Characterization of the Quasi-Stationary State of an Impurity Driven by Monochromatic Light II: Microscopic Foundations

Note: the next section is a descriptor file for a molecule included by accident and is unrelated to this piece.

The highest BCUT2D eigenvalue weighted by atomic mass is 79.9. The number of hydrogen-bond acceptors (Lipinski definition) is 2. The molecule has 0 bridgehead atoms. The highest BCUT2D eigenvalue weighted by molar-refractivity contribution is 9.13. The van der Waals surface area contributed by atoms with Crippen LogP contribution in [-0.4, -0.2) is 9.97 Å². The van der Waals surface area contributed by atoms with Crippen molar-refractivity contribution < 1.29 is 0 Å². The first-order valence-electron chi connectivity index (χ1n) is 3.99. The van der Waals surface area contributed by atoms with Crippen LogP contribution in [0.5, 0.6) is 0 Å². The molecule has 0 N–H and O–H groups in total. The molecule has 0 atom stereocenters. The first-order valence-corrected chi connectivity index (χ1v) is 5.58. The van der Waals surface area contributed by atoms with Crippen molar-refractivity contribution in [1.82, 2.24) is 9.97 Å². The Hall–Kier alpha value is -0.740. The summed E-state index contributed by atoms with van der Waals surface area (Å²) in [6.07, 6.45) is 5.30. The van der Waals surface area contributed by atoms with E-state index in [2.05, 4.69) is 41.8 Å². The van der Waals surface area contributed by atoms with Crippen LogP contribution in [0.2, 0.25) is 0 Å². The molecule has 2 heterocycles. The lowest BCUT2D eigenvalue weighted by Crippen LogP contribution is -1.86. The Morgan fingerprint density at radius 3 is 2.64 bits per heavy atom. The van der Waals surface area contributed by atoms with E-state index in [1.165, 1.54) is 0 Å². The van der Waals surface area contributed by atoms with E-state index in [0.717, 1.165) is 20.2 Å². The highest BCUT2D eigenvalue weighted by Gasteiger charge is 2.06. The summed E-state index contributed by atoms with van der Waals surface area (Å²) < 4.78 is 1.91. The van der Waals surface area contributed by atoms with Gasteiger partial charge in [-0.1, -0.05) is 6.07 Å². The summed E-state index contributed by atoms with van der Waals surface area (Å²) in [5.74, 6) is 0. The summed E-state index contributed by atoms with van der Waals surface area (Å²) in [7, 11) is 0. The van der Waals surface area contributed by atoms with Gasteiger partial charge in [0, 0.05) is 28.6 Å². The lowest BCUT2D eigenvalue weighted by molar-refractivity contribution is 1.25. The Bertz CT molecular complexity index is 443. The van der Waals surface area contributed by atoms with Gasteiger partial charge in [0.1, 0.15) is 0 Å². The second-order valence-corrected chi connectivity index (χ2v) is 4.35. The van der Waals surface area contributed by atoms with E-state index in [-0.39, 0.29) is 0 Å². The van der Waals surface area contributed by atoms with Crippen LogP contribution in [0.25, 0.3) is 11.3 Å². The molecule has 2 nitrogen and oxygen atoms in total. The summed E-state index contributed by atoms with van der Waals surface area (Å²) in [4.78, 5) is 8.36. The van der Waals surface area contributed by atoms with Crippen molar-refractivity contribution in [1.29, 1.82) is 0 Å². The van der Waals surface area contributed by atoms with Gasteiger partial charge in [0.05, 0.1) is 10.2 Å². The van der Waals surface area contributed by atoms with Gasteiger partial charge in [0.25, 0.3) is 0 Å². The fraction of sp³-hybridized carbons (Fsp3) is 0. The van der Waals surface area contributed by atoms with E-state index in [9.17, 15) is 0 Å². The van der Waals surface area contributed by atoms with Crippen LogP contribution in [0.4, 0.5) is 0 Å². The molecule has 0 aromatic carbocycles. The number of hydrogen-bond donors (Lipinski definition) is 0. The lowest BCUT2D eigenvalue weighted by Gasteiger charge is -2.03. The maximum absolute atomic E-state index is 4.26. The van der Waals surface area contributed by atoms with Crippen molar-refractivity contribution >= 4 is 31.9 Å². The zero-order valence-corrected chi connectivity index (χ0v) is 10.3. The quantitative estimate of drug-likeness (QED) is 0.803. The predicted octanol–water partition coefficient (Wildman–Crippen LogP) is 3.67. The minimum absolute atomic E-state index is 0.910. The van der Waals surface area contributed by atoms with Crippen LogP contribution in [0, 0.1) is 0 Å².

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Wildfires are a concrete problem with a strong impact on human life, property and the environment, because they cause disruption and are an important source of pollutants. Climate change and the legacy of poor management are responsible for wildfires increasing in occurrence and in extension of the burned area. Wildfires are a challenging task for research, mainly because of their multi-scale and multi-disciplinary nature. Wildfire propagation is studied in the literature by two alternative approaches: the reaction-diffusion equation and the front tracking level-set method. The solution of the reaction-diffusion equation is a smooth function with an infinite domain, while the level-set method generates a sharp function that is not zero inside a compact domain. However, these two approaches can indeed be considered complementary and reconciled. With this purpose we derive a method based on the idea to split the motion of the front into a drifting part and a fluctuating part. This splitting allows specific numerical and physical choices that can improve the models. In particular, the drifting part can be provided by chosen existing method (e.g. one based on the level-set method) and this permits the choice for the best drifting part. The fluctuating part is the result of a comprehensive statistical description of the physics of the system and includes the random effects, e.g., turbulent hot-air transport and fire-spotting. As a consequence, the fluctuating part can have a non-zero mean (for example, due to ember jump lengths), which means that the drifting part does not correspond to the average motion. This last fact distinguishes between the present splitting and the well-known Reynolds decomposition adopted in turbulence studies. Actually, the effective front emerges to be the weighted superposition of drifting fronts according to the probability density function of the fire-line displacement by random effects. The resulting effective process emerges to be governed by an evolution equation of the reaction-diffusion type. In this reconciled approach, the rate of spread of the fire keeps the same key and characterising role that is typical in the level-set approach. Moreover, the model emerges to be suitable for simulating effects due to turbulent convection, such as fire flank and backing fire, the faster fire spread being because of the actions by hot-air pre-heating and by ember landing, and also due to the fire overcoming a fire-break zone, which is a case not resolved by models based on the level-set method. A physical parametrization of fire-spotting is also proposed and numerical simulations are shown.